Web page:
WELCOME: Reverend Tim Costello relaxes at The Winsome Soup Kitchen.
WELCOME: Reverend Tim Costello relaxes at The Winsome Soup Kitchen. Andy Parks

Rev Tim no stranger at the soup kitchen

TIM Costello wears many hats.

The Baptist Minister is the CEO of World Vision Australia and a vocal advocate for refugees.

He is listed as a National Living Treasure by the National Trust and is a former winner of the Australian Peace Prize.

But is was a fluffy purple hat being worn by one of the regulars at the Winsome Soup Kitchen on Sunday that he had his eye on.

"I thought my wife Merridie would like to give it a pat," he said.

Reverend Costello is the patron of the Lismore Soup Kitchen and was enjoying a bit of down time after giving a sermon there in the morning before he was due to give a speech on last night for Refugee Week.

The speech was organised by Sanctuary Northern Rivers in conjunction with the combined churches of Lismore.

"The theme of the speech is 'once we were strangers and now we are friends, or welcome to my place'," Rev Costello said.

"I'm reflecting on the church's role as a safe place for refugees and that Australia's greatness comes from the fact that we are all migrants. Only the indigenous community are the original inhabitants."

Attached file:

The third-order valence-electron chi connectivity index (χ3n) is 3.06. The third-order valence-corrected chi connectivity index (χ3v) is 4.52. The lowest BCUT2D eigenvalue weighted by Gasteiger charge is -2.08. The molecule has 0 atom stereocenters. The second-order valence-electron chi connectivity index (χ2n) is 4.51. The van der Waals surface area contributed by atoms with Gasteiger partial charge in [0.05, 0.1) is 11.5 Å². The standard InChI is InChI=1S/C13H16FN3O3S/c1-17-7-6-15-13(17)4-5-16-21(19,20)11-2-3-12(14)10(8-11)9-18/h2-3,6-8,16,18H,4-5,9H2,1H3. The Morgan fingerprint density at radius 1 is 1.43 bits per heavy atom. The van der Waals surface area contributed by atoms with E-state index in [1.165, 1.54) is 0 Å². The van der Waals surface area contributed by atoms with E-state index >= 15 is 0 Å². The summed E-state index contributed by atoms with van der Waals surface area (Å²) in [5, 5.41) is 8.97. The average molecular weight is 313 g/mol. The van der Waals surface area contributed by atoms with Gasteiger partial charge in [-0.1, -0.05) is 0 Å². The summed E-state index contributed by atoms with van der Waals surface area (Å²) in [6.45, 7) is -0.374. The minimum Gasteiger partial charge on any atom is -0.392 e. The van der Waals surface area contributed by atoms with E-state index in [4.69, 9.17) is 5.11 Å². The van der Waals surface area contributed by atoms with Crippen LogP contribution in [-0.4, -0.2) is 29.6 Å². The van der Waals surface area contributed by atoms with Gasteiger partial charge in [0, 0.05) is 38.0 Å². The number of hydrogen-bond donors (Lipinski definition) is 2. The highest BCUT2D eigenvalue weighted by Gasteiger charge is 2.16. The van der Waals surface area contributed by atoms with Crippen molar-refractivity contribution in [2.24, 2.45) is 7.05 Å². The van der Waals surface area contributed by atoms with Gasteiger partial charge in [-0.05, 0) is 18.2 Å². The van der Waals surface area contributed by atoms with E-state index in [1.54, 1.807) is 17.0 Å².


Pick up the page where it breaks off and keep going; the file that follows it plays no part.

The speech fell on the ninth anniversary of the first Sudanese refugees to arrive in Lismore with the assistance of Sanctuary Northern Rivers.

Since then about 150 refugees from the African nations of Sudan, Congo, Rwanda, Ethiopia, Eritrea and Sierra Leone have been settled in Lismore.

"I want to commend the people of Lismore for that. The Sudanese come from the most remote part of Africa, so their transition here is an enormous credit to the community," he said.

Rev Costello has recently returned from refugee camps in Lebanon and Jordan where World Vision is feeding 250,000 people and said the response to refugees there is a long way from the treatment they receive in Australia.

"We don't want people losing their lives in boats but we need to keep in perspective the history of this nation," he said. "I saw so many people taking Syrian refugees into their own homes.

"They may not agree on politics but there is a sense of moral clarity; we are all human and need to welcome them."



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